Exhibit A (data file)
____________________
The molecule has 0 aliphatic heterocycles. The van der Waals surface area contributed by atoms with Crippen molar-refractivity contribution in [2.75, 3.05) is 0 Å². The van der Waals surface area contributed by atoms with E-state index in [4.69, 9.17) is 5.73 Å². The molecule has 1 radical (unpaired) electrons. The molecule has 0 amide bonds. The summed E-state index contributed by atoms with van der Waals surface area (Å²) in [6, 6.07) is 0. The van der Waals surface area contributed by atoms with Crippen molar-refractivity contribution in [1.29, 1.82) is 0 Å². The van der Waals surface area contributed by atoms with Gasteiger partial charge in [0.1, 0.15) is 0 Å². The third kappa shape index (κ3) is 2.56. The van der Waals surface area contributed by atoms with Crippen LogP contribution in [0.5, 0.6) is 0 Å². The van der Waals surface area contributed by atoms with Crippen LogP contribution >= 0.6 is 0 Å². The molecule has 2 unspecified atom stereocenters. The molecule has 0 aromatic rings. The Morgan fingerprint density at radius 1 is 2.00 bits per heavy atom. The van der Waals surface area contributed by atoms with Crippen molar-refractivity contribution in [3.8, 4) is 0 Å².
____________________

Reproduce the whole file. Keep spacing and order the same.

The molecule has 0 aliphatic heterocycles. The van der Waals surface area contributed by atoms with Crippen molar-refractivity contribution in [2.75, 3.05) is 0 Å². The van der Waals surface area contributed by atoms with E-state index in [4.69, 9.17) is 5.73 Å². The molecule has 1 radical (unpaired) electrons. The molecule has 0 amide bonds. The summed E-state index contributed by atoms with van der Waals surface area (Å²) in [6, 6.07) is 0. The van der Waals surface area contributed by atoms with Crippen molar-refractivity contribution in [1.29, 1.82) is 0 Å². The van der Waals surface area contributed by atoms with Gasteiger partial charge in [0.1, 0.15) is 0 Å². The third kappa shape index (κ3) is 2.56. The van der Waals surface area contributed by atoms with Crippen LogP contribution in [0.5, 0.6) is 0 Å². The van der Waals surface area contributed by atoms with Crippen LogP contribution >= 0.6 is 0 Å². The molecule has 2 unspecified atom stereocenters. The molecule has 0 aromatic rings. The Morgan fingerprint density at radius 1 is 2.00 bits per heavy atom. The van der Waals surface area contributed by atoms with Crippen molar-refractivity contribution in [3.8, 4) is 0 Å².